Curettage versus other methods of adenoidectomy in children

  • Major change
  • Protocol
  • Intervention



This is the protocol for a review and there is no abstract. The objectives are as follows:

To assess the effectiveness of alternative methods of adenoidectomy with, for example, suction diathermy or power-assisted debridement compared to the standard method of curettage in children (under the age of 16).


Description of the condition

The adenoids are found at the back of the nose in an area known as the nasopharynx, which is above the level of the soft palate and is therefore not visible via oral inspection. They sit in the midline between the Eustachian tubes which connect with and ventilate the right and left middle ears (the area of the ear behind the ear drum). The composition of the adenoids is very similar to that of the tonsils and is known as lymphoid tissue, a part of the body's immune system that helps protect it from bacterial infection and other foreign entities. Together with both palatine tonsils and a tonsil on the back surface of the tongue (the lingual tonsil), they form what is known as Waldeyer's Ring, which is a circle of lymphoid tissue at the top of the upper aerodigestive tract. The main function of this lymphoid tissue is to produce antibodies and the adenoid therefore appears to be important in the development of acquired immunity in young children (Wysocka 2003).

Indications for adenoidectomy 

Adenoids are often removed as a component of another operation such as ventilation tube (grommet) insertion or tonsillectomy. They can also be removed on their own. Currently, indications for adenoidectomy are:

  • enlargement causing nasal airway obstruction, which can result in obstructive breathing, obstructive sleep apnoea symptoms and chronic mouth breathing (Potsic 1986);

  • otitis media with effusion in children aged three to four years and older (MRC Study Group 2003; MRC Study Group 2012); and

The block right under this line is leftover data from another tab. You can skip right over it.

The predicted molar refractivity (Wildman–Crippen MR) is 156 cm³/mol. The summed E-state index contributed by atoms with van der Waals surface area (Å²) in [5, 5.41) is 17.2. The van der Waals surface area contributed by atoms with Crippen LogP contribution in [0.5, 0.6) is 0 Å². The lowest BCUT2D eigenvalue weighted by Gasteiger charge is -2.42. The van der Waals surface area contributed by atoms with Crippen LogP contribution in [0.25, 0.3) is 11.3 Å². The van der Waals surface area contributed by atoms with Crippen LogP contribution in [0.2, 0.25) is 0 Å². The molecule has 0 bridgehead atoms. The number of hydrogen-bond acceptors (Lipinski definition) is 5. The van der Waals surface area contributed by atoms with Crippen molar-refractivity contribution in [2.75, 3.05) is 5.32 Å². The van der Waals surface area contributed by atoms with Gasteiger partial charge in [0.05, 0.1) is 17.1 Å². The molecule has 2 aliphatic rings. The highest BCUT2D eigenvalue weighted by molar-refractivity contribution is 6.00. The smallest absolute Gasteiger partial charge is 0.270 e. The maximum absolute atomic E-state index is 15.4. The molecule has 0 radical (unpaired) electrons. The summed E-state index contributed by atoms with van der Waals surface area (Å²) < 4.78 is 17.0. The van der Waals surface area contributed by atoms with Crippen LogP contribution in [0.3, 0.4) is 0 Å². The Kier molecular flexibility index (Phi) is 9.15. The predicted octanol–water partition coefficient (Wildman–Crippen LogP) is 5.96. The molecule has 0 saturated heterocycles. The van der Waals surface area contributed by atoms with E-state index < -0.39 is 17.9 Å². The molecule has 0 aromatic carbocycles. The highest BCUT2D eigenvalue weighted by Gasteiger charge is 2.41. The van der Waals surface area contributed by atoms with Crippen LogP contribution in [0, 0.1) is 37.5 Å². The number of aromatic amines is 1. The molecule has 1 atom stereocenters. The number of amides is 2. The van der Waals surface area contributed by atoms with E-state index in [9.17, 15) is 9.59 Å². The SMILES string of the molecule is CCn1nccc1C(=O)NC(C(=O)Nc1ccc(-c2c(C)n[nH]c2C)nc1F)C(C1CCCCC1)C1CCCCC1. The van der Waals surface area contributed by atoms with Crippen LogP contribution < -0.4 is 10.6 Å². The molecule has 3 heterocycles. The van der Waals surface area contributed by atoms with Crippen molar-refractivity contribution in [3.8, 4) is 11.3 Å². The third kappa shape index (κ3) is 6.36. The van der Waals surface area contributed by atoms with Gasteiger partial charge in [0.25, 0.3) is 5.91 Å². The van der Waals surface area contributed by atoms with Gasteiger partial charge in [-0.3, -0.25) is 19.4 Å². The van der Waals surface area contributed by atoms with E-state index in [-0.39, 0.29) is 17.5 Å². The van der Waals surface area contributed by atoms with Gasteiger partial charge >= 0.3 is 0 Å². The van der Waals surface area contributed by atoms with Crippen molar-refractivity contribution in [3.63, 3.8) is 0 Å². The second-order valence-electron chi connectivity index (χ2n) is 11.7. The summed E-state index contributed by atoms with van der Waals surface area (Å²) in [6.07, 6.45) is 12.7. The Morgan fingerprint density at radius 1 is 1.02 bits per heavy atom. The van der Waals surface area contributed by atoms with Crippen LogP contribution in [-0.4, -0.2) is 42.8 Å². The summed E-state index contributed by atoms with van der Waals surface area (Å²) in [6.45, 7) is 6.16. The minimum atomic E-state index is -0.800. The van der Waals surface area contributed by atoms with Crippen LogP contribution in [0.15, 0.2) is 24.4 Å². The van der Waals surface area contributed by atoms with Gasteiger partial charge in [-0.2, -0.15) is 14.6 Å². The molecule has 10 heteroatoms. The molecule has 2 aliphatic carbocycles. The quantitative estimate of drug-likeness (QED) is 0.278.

• recurrent and/or chronic rhinosinusitis (Ungkanont 2004).

Description of the intervention

Adenoidectomy is traditionally performed under general anaesthetic, via the mouth, with a specially designed curette which scrapes the pad of tissue away from the back wall of the nasopharynx. The inevitable bleeding is then stopped by packing the nasopharynx for five minutes. Historically, the adenoidectomy curette was designed for quick adenoid removal in awake children in the days before general anaesthesia was in routine use. Traditional curettage adenoidectomy, however, remains in widespread use in the United Kingdom and worldwide. According to Hospital Episode Statistics, in the UK over 6000 adenoidectomies were performed in the financial year 2011-2012 (HES 2011-12). In the USA the proportion per head of population is even greater, with 22 adenoidectomies performed per 10,000 children, equating to 132,000 in 2006 (NSA 2006).

Complications of adenoidectomy include bleeding, velopharyngeal insufficiency, Eustachian tube injury, torticollis and atlanto-axial subluxation from infection. Significant volumes of blood can be lost during surgery (perioperative) and afterwards (postoperative), especially when it is considered that a child has only 80 ml blood per kilogram of body weight. Another disadvantage of curettage adenoidectomy is that the adenoid pad is not routinely seen directly (although some surgeons will use mirror visualisation). This can lead to incomplete removal of the adenoid pad and subsequent potential for regrowth or hypertrophy of the remnant (Buchinsky 2000). This in itself can render the child symptomatic again and even warrant further surgical intervention.